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Antibiotic-resistance gene goes from pig farms to patients worldwide

The mcr-1 gene, that confers resistance to antibiotics of last resort, has been tracked from its origins on Chinese pig farms to hospital patients worldwide in a new study involving researchers from University College London, University of Edinburgh and Peking University People's Hospital.

Litter of piglets

The new study, published in Nature Communications, found that the mcr-1 gene, now present across the globe, can be tracked to a single event around 2005 when it moved from pigs into pathogens that affect humans.

The mcr-1 gene makes bacteria resistant to colistin, which is one of the very few drugs effective against multi-drug resistant infections. Colistin was discovered in the 1950s but has until recently been mostly used in pig farming due to its severe side-effects.  With the recent increase in antibiotic resistance, it has now become widely prescribed in the clinic as a last-line drug for infections such as E. coli and Klebsiella pneumoniae.

"The speed at which mcr-1 spread globally is indeed shocking.

Professor Francois BallouxDepartment of Genetics, Evolution & Environment, University College London

Although Mcr-1 provides relatively low resistance to colliston, meaning that strains containing the mcr-1 gene can still be treated with colistin, far higher doses are required than in the past.  This is detrimental to the patients as colistin can bcome toxic at these higher doses. 

Antibiotic resistance spread from Chinese pig farms

The mcr-1 gene is mobile and plasmid-borne, meaning it can be transported from one bacterium to another, even of two different species, and confer resistance to colistin. It was identified in China in 2016, followed by a rapid realisation that it had already spread globally, but its exact origin and spread had not yet been determined.

The research team compiled an exhaustive dataset of 457 mcr-1 positive genome sequences isolated from humans and farm animals from five continents, by sequencing the genomes of 110 bacterial strains and systematically mining previously deposited genomic data from publicly available databases.

Thamarai-Dorai Schneiders in the Dvision of Pathway Medicine at the University of Edinburgh, who was part of the study said

They analysed this data with novel computational tools to show there had been a single emergence of mcr-1, reliably dated to the mid-2000s and which happened likely in Chinese pig farms. They also reconstructed how the mcr-1 element had been spreading globally and to various bacterial pathogens by hitchhiking with various bacterial mobile genetic elements.

Need for improved global surveillance of antibiotic resistance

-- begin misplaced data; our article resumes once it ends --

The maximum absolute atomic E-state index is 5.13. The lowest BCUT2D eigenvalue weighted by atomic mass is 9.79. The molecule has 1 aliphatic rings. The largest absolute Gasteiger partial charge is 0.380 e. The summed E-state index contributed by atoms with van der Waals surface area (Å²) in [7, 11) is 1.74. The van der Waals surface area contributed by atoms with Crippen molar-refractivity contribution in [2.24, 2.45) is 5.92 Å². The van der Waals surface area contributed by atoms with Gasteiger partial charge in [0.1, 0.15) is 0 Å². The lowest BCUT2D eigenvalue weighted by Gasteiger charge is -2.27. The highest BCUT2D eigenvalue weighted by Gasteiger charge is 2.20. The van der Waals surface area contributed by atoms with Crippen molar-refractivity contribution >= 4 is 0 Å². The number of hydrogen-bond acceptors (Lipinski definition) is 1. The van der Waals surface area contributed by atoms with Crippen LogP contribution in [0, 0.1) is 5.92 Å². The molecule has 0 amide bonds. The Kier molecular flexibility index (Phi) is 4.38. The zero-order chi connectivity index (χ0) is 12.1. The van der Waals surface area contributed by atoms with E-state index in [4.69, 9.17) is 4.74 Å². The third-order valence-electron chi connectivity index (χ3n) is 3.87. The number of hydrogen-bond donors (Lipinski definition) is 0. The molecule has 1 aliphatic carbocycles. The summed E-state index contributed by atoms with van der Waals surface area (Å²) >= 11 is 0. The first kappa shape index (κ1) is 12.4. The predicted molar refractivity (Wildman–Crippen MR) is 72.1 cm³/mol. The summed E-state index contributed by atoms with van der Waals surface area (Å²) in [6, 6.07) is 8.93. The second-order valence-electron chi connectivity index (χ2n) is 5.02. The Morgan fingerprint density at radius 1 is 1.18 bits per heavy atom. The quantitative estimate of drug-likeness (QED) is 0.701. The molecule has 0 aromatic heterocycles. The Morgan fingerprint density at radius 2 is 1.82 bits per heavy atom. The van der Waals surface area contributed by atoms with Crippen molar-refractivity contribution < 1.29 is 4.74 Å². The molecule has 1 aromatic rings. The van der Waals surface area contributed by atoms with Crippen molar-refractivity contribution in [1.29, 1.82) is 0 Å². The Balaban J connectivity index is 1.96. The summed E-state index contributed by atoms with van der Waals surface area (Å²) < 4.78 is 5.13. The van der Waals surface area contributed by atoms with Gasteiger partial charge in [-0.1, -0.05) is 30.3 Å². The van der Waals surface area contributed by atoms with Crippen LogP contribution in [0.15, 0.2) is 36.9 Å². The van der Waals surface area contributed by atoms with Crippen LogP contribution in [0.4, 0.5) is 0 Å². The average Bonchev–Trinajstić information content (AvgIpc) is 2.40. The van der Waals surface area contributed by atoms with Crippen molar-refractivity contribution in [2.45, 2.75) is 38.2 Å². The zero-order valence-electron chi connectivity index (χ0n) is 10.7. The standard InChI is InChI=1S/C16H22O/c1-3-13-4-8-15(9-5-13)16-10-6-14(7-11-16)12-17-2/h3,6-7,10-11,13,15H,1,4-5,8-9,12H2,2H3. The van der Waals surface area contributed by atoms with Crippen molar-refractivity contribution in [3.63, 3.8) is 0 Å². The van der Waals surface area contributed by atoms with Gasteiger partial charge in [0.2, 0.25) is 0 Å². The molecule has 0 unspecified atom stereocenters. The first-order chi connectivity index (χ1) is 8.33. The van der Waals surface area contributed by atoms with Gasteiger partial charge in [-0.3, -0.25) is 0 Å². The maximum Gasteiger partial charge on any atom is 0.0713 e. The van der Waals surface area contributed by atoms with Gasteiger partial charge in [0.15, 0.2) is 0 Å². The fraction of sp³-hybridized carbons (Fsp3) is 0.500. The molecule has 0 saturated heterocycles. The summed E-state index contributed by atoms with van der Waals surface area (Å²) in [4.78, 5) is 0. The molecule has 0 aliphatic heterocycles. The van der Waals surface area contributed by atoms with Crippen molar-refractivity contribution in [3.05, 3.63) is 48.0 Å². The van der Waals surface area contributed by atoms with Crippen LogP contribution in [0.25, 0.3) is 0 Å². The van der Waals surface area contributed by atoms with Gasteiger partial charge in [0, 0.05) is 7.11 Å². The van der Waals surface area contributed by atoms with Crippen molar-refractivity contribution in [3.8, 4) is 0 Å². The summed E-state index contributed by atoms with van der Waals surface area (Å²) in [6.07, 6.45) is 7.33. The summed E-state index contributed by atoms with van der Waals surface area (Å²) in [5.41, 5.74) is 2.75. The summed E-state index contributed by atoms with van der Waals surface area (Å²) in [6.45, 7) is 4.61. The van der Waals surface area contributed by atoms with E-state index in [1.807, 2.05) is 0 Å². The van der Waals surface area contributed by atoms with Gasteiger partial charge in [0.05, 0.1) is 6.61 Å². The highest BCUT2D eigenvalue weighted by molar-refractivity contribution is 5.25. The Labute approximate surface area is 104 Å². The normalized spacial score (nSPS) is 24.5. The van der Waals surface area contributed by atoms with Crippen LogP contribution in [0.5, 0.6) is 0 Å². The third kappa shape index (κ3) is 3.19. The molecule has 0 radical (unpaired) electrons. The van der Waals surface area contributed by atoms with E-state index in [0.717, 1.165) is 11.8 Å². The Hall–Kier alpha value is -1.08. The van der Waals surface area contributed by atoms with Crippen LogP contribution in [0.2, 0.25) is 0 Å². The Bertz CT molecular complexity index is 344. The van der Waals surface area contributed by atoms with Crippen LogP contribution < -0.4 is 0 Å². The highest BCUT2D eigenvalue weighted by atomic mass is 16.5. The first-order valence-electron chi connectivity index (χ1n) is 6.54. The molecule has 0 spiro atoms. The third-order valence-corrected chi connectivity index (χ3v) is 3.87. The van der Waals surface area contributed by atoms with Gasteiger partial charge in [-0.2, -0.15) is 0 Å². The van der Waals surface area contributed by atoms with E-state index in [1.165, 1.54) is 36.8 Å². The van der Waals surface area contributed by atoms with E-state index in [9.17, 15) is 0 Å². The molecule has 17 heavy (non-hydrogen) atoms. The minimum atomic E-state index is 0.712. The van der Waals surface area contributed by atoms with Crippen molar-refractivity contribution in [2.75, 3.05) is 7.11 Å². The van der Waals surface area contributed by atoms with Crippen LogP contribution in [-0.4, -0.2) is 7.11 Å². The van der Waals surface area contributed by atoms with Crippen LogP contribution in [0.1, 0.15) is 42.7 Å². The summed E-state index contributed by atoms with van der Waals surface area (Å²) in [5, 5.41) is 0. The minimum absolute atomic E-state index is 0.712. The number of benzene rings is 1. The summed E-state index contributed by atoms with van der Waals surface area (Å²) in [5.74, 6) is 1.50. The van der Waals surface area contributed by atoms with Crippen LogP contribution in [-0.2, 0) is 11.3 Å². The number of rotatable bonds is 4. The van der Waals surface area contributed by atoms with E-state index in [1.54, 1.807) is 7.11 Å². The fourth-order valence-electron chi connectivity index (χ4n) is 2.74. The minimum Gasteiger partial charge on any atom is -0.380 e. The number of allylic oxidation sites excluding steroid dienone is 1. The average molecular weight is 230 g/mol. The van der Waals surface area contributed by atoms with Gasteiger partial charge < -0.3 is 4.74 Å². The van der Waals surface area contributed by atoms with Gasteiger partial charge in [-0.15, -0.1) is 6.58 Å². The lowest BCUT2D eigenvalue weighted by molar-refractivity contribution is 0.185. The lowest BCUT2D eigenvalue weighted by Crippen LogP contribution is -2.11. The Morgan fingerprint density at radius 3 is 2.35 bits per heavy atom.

Lucy van Drop and Liam Shaw, two other members of the team explained that the study highlights the value of analysing DNA sequenced from hundreds of resistant bacteria to track the spread of dangerous resistance genes around the world.

This work represents the first reconstruction of the emergence and spread of an antibiotic resistance element and opens new avenues for improved global surveillance of antibiotic resistance using genomic tools.

"There is no consensus yet on the importance of antimicrobials in livestock being a main driver of the antimicrobial resistance public health crisis. That said, the use of antimicrobials in agriculture is not only a scientific issue but also a societal and economic issue that will need to be addressed.  Given the dearth of new antibiotics in the pipeline, our best hope to avert the current public health crisis is to improve stewardship of existing drugs, by harnessing the potential of bacterial genome sequencing and translate it into improved surveillance and diagnostics tools.

Professor Francois BallouxDepartment of Genetics, Evolution & Environment, University College London

Hospitals worldwide are struggling with increasing incidence of hard-to-treat antibiotic-resistant bacterial infections. The World Health Organisation has been raising the alarm over a post-antibiotic era where minor infections could routinely become untreatable. Public Health England predicts that antibiotic resistance could lead to 10 million deaths every year globally by 2050 and to £66 trillion in lost productivity to the global economy.

While the exact transmission routes by which the mcr-1 element spread are still not known, other AMR genes are likely to be spread in similar ways.  With AMR, we are facing a truly global challenge - the need for robust and coordinated, international action is now required more than ever.

Dr Thamarai Dorai-Schneiders Division of Infection and Pathway Medicine, University of Edinburgh

Source - University College London